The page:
Unchanging community resistance amid the COVID-19 crisis

This article appears in the Notes from the Field feature series. View the full series.

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Outside view of Otero County Processing Center in Chaparral, New Mexico (Courtesy of Ana Avendaño)

El Paso, Texas — As El Paso goes into week four of self-isolation and community quarantine, it's hard not to notice the mood change in the community. There are no longer sounds of children playing in the school playgrounds and laughter from weekend family gatherings. The roads are empty and quiet, and no melodies of Spanish-language music float through the neighborhoods. The low hum of wind rustling through the leaves is the new soundtrack to Sun City.

During the second week of April, the number of cases of COVID-19 in El Paso rose to 292. The County of El Paso Department of Public Health announced that the numbers are likely to increase in the coming weeks. Fortunately, El Paso is one of the cities in the country with lower numbers, but that has not stopped the local government from acting quickly and implementing ordinances to ensure the safety of its communities. The "Stay Home, Work Safe" order was implemented March 24, requiring the closure of all nonessential businesses, the prohibition of all public and private gatherings of any number of people, and the restriction of traveling within and out of the city. 

With these drastic changes taking place within a short period of time, families experienced hardships like job termination, homeschooling children, and lack of food and access to resources. Unsurprisingly, essential businesses and organizations in El Paso quickly responded to the needs of their community members.

An organization I volunteer with, Ciudad Nueva, an after-school program for elementary, middle and high school students, has fully transitioned to online programming and digital activities for the students. My housemate and fellow Loretto Volunteer Kiara is working endlessly: Her placement, Kelly Center for Hunger Relief, is one of the few food pantries in the city offering hundreds of emergency food boxes each day.

Texas Workforce Commission helps its employees by paying them wages for volunteer work relating to COVID-19 responses. Planty for the People, a local nonprofit that offers free cooking and gardening classes in the community, is selling pay-what-you-can boxes of organic produce. To keep up morale and support for those continuously working and sacrificing their lives, children are writing encouraging messages in chalk on the sidewalk. Local Facebook groups are more active than ever, with new posts offering help and resources to aid those who work on the frontlines.

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Kelly Memorial Food Pantry volunteers organize emergency food boxes in El Paso, Texas. (Courtesy of Kelly Center for Hunger Relief)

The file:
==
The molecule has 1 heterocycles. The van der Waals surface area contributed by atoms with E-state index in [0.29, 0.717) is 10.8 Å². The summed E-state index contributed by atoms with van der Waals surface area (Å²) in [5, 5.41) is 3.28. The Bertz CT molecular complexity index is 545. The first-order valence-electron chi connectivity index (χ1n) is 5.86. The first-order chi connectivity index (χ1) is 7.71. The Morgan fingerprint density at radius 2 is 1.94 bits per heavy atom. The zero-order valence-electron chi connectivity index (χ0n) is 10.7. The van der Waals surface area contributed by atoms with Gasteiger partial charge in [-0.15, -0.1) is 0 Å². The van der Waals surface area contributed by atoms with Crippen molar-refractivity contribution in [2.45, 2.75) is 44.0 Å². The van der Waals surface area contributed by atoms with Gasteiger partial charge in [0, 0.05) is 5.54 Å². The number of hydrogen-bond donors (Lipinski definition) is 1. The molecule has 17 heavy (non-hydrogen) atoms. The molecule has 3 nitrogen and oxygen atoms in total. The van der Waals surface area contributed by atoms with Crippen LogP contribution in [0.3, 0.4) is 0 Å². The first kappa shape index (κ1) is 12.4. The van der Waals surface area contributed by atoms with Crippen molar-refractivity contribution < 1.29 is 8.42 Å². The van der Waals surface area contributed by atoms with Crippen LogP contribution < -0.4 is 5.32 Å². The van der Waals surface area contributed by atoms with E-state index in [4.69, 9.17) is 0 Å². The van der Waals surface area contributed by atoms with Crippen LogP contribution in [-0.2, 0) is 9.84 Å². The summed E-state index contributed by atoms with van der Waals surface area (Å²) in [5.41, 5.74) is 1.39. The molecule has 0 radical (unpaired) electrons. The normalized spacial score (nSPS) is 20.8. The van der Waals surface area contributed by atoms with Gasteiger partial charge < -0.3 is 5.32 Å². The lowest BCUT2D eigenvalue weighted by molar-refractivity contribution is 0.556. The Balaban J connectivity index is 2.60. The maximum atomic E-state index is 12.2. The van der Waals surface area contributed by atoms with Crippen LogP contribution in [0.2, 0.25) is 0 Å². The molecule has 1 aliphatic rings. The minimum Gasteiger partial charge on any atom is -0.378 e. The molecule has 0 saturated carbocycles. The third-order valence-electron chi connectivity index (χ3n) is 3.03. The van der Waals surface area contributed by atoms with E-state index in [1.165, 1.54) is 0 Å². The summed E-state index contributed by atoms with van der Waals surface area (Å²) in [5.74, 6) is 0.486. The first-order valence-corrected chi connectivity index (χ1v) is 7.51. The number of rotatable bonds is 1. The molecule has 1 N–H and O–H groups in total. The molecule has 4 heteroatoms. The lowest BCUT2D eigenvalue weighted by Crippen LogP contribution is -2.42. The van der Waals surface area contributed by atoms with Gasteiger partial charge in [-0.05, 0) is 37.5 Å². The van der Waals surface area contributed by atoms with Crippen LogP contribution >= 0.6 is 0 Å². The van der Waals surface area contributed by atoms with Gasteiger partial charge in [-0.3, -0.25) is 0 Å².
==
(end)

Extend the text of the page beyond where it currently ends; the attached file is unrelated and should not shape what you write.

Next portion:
The heart of El Paso usually looks like families spending their weekends hiking on the mountains, friends having picnics either on the Mexico or U.S. side of the Chamizal National Memorial, and Mexican music blasting from the speakers of restaurants and stores downtown. The spirit of El Pasoans may look a little different now, with less human interaction and more social distancing, but the love and support is the same. 

Just as the loving community makes up the heart of El Paso, so do the migrants and asylum seekers being detained behind bars. Another one of my housemates and fellow Loretto Volunteers, Ana, is a paralegal and volunteers at Las Americas Immigrant Advocacy Center. She shared with me how she, her co-workers and her clients are struggling as they work amid the pandemic.

Attorneys are prohibited contact and visitation with their clients at Otero County Processing Center to take the safest and most responsible precautions to avoid infecting the detainees. Ana is having trouble simply speaking to her clients because of the recent changes. U.S. Immigration and Customs Enforcement officers and deportation officers have not been helpful in connecting clients with their attorneys over the phone. Usually, the legal team is able to receive documents in person, but now, the clients have to mail them and pay for postage themselves. Detention facilities are not providing soap or cleaning products, only a small bottle of shampoo and a communal bucket of water and vinegar to clean barracks. It's no surprise that there is already one confirmed case in Otero, given the circumstances and lack of assistance and intervention from ICE.

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Sidewalk chalk art done by children from a youth shelter in El Paso, Texas (Celine Reinoso)

The whole world is having to adjust to this new normal, and it's both terrifying and remarkable to witness such a defining point in history. I am staying updated and informed of how other cities, states and countries are reacting to this time through social media, friends and family living in various places.

Most of my family is in the Philippines, so I am acutely aware of how serious it is in Asia, but more specifically in one of the most populated islands of the continent. Similar to what is happening in the United States and here in El Paso, community members are having to step up and take action to protect each other because of the lack of assistance from political leaders. This resistance and reciprocity between community members in the border city I currently live in, the Southeast Asian country I call home and, I'm sure, many other communities around the world prove this is just a temporary obstacle, and our universal and unchanging human nature of caring for one another amid crisis and change is how we will make it to the end.

[Celine Reinoso is a Loretto Volunteer in El Paso, Texas, working at Villa Maria, a transitional homeless shelter for women.]